The scene is a busy street in Mumbai, India. The car traffic is constant. Crosswalk stripes are painted on the pavement, and packs of pedestrians cross. But the cars never stop. The pedestrians, in undulating lines, also do not stop as they cross in front of the cars. Somehow, it just works. There’s a video of the action on Youtube, and it’s an amazing scene for someone accustomed to the way things are done on Victoria’s roads.
In Victoria, motorists typically stop for pedestrians in crosswalks. Where there are no traffic lights, motorists are apt to stop if they see you on the curb waiting. Everyone tends to obey traffic lights.
That’s not necessarily the norm in other places.
A well-travelled relative found a very different approach during a tour that included Vietnam, Cambodia, Thailand and Hong Kong.
In Ho Chi Minh City, Vietnam, she spotted no crosswalks or traffic lights. “If you wait for a gap, you'll never get across. Instead, start walking onto the street when there is an opening (i.e. giving the vehicle enough time to react). Remain calm and walk confidently in a straight direction and at a steady pace with no sudden stops or movements — vehicles will go around you.” It helps that many of the vehicles are scooters and motorcycles, whose drivers can easily adjust their direction.
She found a similar situation in Bangkok, Thailand, though the traffic was heavier and more aggressive. Her advice: walk with the locals. But even they can be daunted. In one stretch of road she encountered, the cars and trucks just kept coming at an uncomfortably high speed and it was clear that they would not stop. Everyone, including the locals, waited for a gap, which took about 10 or 15 minutes to materialize.
Hong Kong, despite its huge crowds, was a comparative relief. There are crosswalks and both the motorists and pedestrians often obey the traffic lights.
A colleague who lived in India for six months remembers her anxiety about crossing a busy six-lane street near where she was staying. She woke up every day feeling anxious about crossing the street so that she could buy supplies.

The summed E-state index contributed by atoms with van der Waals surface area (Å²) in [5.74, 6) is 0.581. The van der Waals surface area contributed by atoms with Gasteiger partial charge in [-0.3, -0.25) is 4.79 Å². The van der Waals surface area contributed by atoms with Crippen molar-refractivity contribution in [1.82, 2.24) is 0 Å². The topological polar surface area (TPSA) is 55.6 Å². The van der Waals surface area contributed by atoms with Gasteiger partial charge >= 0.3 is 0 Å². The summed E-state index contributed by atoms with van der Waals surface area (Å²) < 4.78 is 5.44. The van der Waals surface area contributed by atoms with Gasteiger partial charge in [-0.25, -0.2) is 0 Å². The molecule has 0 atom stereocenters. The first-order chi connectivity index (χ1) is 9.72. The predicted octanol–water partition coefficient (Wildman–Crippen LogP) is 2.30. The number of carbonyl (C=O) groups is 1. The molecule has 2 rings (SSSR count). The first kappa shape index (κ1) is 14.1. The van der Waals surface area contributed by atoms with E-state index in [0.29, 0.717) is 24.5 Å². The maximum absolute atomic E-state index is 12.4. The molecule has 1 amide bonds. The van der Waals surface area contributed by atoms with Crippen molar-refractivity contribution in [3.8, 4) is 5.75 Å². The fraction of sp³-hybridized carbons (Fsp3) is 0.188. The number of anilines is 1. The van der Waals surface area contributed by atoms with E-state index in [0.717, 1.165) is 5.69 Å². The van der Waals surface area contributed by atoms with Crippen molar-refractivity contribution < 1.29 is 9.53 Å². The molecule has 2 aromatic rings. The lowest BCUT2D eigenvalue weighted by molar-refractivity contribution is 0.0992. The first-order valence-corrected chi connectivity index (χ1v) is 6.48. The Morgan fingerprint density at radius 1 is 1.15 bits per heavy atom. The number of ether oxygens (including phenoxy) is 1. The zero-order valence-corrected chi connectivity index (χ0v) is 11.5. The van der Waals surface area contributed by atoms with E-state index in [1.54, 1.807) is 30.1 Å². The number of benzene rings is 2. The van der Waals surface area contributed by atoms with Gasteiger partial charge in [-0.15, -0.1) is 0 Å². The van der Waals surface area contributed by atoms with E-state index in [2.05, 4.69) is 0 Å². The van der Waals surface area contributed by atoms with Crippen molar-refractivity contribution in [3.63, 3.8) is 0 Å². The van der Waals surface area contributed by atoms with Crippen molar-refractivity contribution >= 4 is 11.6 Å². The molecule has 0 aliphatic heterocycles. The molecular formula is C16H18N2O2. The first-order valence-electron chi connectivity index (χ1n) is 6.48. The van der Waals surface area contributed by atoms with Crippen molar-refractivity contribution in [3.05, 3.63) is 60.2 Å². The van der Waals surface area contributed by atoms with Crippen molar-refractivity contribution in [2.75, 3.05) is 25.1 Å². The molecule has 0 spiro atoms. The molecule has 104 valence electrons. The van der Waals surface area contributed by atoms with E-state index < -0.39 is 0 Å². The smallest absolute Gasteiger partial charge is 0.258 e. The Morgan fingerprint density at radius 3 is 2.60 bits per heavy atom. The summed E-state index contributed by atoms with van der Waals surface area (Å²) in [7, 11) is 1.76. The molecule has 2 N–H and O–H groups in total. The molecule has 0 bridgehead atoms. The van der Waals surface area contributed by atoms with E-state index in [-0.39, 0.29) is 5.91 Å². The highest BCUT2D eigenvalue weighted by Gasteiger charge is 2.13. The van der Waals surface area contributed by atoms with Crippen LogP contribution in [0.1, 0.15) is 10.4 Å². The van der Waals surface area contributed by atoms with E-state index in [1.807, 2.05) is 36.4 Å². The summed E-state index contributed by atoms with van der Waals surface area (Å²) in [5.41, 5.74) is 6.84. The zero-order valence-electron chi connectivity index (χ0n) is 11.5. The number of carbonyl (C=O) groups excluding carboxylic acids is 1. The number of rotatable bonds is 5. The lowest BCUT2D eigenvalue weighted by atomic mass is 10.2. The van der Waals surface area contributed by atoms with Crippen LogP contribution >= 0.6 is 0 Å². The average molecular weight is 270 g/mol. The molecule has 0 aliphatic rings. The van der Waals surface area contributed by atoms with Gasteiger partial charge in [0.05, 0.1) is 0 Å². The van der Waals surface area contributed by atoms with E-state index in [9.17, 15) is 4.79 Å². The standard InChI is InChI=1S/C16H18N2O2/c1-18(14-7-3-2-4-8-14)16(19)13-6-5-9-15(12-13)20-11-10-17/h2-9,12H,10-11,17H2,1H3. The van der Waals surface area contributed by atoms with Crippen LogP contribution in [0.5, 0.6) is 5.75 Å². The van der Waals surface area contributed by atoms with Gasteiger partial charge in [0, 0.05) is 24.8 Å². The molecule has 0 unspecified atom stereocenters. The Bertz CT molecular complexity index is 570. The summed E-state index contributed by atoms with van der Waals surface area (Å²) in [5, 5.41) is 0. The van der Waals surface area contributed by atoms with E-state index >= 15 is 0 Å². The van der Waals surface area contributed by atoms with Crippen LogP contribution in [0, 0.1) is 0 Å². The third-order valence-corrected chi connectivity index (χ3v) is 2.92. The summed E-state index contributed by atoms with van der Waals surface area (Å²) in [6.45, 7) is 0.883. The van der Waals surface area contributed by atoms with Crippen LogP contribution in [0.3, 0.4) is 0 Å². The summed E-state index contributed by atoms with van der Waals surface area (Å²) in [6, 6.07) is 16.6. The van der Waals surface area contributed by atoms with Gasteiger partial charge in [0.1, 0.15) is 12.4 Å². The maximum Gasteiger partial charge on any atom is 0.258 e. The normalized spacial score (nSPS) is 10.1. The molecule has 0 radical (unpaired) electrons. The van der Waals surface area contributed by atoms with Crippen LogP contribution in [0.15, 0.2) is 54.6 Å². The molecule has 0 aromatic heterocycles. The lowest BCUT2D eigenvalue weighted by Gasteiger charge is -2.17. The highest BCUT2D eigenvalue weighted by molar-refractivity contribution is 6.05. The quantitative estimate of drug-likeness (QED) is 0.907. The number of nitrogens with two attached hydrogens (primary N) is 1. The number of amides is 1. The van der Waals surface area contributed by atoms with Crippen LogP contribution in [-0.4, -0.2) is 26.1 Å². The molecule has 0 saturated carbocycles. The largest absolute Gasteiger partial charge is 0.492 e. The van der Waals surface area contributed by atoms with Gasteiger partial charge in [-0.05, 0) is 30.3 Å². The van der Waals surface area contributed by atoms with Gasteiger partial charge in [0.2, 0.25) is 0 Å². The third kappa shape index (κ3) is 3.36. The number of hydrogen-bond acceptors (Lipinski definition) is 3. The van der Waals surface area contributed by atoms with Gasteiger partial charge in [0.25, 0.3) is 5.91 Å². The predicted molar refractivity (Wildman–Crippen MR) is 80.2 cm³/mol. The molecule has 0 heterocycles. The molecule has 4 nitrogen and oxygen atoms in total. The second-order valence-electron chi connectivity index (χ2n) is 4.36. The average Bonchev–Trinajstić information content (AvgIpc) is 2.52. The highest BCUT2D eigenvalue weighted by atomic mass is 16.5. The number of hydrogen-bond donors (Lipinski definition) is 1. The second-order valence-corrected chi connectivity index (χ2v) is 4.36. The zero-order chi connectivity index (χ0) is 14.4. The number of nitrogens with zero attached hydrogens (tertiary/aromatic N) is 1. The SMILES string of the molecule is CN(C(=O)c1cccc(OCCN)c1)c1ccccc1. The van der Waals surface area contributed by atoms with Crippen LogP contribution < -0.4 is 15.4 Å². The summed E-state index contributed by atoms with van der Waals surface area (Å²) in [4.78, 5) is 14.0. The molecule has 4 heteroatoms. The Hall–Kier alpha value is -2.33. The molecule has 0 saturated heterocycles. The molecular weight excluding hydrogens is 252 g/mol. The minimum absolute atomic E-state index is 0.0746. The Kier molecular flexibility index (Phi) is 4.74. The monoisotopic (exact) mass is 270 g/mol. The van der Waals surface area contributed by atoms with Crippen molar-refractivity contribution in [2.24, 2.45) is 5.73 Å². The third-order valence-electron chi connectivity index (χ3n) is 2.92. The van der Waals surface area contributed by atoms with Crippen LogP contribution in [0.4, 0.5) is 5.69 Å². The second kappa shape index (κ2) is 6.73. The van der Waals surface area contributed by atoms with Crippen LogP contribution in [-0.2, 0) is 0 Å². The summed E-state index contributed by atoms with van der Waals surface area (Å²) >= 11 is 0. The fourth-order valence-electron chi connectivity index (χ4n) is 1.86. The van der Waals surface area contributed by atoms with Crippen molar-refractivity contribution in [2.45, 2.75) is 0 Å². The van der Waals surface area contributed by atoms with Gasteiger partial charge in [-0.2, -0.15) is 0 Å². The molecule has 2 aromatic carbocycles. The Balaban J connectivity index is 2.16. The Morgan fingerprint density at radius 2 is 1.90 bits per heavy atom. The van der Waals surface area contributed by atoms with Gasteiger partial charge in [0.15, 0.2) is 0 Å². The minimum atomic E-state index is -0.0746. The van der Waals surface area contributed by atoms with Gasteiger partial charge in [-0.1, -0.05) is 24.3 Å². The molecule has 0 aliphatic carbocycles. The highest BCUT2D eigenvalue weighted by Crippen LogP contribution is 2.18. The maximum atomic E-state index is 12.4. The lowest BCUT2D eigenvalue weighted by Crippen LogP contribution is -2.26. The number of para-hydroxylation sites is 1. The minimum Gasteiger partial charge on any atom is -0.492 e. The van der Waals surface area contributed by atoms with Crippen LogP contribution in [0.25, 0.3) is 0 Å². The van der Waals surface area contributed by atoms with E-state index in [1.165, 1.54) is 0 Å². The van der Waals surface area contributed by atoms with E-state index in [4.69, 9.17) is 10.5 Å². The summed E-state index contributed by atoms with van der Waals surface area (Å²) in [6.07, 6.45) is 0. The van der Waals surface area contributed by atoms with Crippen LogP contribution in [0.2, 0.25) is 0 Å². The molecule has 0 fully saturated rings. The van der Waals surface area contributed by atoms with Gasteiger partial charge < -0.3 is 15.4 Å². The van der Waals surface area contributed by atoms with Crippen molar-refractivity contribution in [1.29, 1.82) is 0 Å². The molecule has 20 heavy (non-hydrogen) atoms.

"The scariest thing in all my travels was crossing that street. I was scared about crossing everyday; I never got used to it." Whenever possible, she would sidle up to a person who looked more confident, and cross with him or her.
Another colleague recalled how his daughters were freaked out by the frantic traffic of Delhi and had to coax them out of their hotel. He grew up in India, so he wasn’t fazed. His advice, given with a smile: “Pretend they (the cars) are not there and just walk or you'll never get across." But waiting for a slight gap is wise, he said.
A visitor to Frankfurt, Germany reported a different scene. Everyone crossed at crosswalks, obeying the lights. Cars stopped for pedestrians. Same thing in Tokyo. And sort of in Montreal, though crowds will keep crossing after the light turns red, a relative who lived there said. "They don't notice the light, they just keeping." In parts of Rome, it's shades of Dehli; the traffic is heavy, constant and does not stop for pedestrians.
I'm not sure which system is safer. In the no stopping for pedestrians culture, for all its frightening and frustrating aspects, people are likely paying more attention, trying not to get hit or trying not to hit. In a place like Victoria, where pedestrians assume cars will stop for them, we're apt to go merrily on our way without paying attention, stepping off curbs into traffic without noticing what's coming at us.
Here are more street-crossing videos. Warning: frightening for some people (like me). You might hear obscenities in the soundtracks.
The person crossing the street here in Ho Chi Minh City is watching the traffic closely.
Plenty of hesitating here before crossing.
How you cross the street in Cairo, a CNN report.
There's a well-marked crosswalk here in Jiujiang, China, but the cars and scooters don't stop for pedestrians.
Tourists' false starts and brave chatter along a busy street in Hyderabad, India.
Watch vehicles coming at a pedestrian in Tehran, Iran.
How it's done in Rome. A few cars, probably driven by tourists, actually slow down or stop for pedestrians.
- - -